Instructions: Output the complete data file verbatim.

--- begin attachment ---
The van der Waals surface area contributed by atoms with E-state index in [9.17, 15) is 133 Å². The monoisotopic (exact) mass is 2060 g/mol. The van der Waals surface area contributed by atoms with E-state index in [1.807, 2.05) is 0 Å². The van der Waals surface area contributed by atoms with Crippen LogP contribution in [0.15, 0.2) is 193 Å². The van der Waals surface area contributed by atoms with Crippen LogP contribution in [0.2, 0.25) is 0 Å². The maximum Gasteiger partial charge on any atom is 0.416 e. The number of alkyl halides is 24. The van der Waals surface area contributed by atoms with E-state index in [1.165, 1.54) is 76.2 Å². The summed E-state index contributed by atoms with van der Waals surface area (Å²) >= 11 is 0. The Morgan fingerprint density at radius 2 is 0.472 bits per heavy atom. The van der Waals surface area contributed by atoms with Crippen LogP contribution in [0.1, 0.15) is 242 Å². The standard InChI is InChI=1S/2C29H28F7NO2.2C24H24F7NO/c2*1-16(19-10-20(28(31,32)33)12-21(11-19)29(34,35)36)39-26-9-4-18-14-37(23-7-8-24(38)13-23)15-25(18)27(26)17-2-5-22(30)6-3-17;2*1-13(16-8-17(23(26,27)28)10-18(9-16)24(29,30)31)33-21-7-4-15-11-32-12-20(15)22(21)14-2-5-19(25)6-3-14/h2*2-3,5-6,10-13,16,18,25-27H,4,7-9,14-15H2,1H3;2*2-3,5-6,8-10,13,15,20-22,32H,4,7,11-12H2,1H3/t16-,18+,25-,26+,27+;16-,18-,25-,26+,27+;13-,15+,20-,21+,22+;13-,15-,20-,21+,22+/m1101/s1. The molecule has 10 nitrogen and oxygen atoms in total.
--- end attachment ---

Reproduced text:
The van der Waals surface area contributed by atoms with E-state index in [9.17, 15) is 133 Å². The monoisotopic (exact) mass is 2060 g/mol. The van der Waals surface area contributed by atoms with E-state index in [1.807, 2.05) is 0 Å². The van der Waals surface area contributed by atoms with Crippen LogP contribution in [0.15, 0.2) is 193 Å². The van der Waals surface area contributed by atoms with Crippen LogP contribution in [0.2, 0.25) is 0 Å². The maximum Gasteiger partial charge on any atom is 0.416 e. The number of alkyl halides is 24. The van der Waals surface area contributed by atoms with E-state index in [1.165, 1.54) is 76.2 Å². The summed E-state index contributed by atoms with van der Waals surface area (Å²) >= 11 is 0. The Morgan fingerprint density at radius 2 is 0.472 bits per heavy atom. The van der Waals surface area contributed by atoms with Crippen LogP contribution in [0.1, 0.15) is 242 Å². The standard InChI is InChI=1S/2C29H28F7NO2.2C24H24F7NO/c2*1-16(19-10-20(28(31,32)33)12-21(11-19)29(34,35)36)39-26-9-4-18-14-37(23-7-8-24(38)13-23)15-25(18)27(26)17-2-5-22(30)6-3-17;2*1-13(16-8-17(23(26,27)28)10-18(9-16)24(29,30)31)33-21-7-4-15-11-32-12-20(15)22(21)14-2-5-19(25)6-3-14/h2*2-3,5-6,10-13,16,18,25-27H,4,7-9,14-15H2,1H3;2*2-3,5-6,8-10,13,15,20-22,32H,4,7,11-12H2,1H3/t16-,18+,25-,26+,27+;16-,18-,25-,26+,27+;13-,15+,20-,21+,22+;13-,15-,20-,21+,22+/m1101/s1. The molecule has 10 nitrogen and oxygen atoms in total.